A Resurfaced Steve Martin Sketch Has The Internet Seeing Red

Steve Martin’s original opening monologue for the “King Tut” sketch on “Saturday Night Live” has been cut from many of the videos floating around Twitter, according to user gallandguile. So they posted the sketch in its entirety with the caption calling the cut “a criminal offense that borders on libel. The whole thing is a punchline.”

The video begins with Martin, dressed as King Tut, saying, “I’d like to talk seriously just for a moment. One of the great art exhibits ever to tour the United States is ‘The Treasures of Tutankhamun,’ or King Tut. But I think it is a national disgrace the way we have commercialized it with trinkets and toys, t-shirts and posters.” He goes on to say that he retreated to the woods and wrote a song, explaining, “I tried to use the ancient modalities and melodies.”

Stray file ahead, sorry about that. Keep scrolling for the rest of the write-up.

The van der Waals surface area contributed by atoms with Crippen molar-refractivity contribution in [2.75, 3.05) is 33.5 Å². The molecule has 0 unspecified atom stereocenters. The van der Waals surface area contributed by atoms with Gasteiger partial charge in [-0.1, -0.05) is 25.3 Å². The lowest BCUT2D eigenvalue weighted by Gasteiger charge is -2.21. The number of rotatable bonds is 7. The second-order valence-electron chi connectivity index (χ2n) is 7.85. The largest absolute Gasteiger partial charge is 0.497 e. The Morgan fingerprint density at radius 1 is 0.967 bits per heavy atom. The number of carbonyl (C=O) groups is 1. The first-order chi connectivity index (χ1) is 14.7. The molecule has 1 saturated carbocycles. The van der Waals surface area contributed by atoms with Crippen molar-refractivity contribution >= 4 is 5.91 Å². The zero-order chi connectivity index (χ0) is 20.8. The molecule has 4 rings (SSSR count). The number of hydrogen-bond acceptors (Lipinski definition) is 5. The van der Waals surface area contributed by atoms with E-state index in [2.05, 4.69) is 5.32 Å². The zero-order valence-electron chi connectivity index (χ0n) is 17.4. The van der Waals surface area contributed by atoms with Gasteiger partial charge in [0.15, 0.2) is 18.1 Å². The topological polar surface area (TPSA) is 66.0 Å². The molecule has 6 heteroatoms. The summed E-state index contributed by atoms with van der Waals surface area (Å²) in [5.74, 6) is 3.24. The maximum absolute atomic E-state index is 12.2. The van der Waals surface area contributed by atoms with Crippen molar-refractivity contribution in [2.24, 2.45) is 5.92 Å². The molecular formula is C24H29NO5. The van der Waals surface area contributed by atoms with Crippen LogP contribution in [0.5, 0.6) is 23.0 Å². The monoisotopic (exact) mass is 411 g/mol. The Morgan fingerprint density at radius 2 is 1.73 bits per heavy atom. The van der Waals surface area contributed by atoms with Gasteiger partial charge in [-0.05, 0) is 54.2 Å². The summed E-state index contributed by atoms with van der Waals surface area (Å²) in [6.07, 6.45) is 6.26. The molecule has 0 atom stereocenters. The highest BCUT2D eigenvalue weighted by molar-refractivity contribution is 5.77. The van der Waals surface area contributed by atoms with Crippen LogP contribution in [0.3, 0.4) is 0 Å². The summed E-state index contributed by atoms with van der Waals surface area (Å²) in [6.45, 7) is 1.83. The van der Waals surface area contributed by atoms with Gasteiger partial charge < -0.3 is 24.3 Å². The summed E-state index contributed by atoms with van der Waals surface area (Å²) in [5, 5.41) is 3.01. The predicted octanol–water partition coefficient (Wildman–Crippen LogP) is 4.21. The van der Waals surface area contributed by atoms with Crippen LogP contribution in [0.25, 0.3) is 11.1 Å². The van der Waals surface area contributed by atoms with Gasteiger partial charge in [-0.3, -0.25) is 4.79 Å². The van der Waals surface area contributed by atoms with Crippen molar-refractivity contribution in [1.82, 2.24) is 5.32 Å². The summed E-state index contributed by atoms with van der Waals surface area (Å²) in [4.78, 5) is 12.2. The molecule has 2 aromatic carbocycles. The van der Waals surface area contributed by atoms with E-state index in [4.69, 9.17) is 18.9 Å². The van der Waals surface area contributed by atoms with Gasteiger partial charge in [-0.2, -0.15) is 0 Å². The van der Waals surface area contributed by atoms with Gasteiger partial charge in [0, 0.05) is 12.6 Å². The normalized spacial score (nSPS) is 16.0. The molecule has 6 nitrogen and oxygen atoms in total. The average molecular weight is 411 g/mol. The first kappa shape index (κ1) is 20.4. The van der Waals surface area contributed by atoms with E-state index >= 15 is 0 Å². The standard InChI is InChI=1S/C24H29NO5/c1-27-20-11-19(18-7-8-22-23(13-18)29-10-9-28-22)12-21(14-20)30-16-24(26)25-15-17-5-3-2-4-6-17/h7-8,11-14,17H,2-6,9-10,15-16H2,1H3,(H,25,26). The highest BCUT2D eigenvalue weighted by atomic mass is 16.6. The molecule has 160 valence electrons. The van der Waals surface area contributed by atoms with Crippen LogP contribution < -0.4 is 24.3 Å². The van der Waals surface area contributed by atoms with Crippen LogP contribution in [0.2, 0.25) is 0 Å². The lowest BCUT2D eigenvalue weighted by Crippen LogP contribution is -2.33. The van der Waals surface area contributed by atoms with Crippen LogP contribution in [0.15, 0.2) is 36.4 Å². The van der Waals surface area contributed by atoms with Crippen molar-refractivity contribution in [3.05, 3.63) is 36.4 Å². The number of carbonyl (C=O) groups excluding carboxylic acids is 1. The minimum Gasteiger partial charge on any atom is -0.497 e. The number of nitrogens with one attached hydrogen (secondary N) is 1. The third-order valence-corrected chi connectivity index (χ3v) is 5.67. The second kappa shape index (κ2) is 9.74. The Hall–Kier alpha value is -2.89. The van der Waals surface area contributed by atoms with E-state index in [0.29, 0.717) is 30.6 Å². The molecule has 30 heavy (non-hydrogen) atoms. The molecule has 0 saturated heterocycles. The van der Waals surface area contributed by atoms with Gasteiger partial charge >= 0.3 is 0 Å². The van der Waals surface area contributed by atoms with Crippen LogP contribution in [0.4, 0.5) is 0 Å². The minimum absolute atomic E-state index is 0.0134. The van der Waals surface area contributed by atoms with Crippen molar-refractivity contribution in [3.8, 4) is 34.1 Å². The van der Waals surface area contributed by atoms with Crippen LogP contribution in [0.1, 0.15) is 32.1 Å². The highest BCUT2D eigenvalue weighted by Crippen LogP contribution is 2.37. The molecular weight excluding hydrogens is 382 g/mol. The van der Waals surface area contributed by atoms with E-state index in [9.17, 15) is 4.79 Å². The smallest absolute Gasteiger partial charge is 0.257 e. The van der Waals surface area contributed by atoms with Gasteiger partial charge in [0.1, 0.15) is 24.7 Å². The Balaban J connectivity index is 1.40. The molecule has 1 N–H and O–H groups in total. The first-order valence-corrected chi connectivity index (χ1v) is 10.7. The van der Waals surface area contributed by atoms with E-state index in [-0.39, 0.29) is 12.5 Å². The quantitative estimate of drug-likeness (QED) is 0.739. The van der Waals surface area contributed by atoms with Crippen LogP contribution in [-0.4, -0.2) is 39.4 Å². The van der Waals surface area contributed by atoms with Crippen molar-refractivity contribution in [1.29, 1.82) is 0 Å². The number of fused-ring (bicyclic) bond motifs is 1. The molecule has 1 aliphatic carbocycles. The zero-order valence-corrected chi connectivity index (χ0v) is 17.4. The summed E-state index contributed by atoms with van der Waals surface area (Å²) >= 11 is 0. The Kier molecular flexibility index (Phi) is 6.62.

Audience members can be heard laughing throughout his monologue, apparently anticipating an ironic twist. And Martin delivered — the solemn intro was followed by the sketch’s punchline, an elaborate set featuring Egyptian imagery and backup dancers dressed in the same costume style as Martin.

Martin’s performance following his monologue consisted of a silly song about how King Tut wouldn’t believe how popular the exhibit was and dance moves meant to be a send-up of Egyptian culture. However, what was meant to be an absurd take on the commercialization of Egyptian culture ultimately perpetuated that which it critiqued: the commodification, disrespect, and caricaturization of an ancient civilization.


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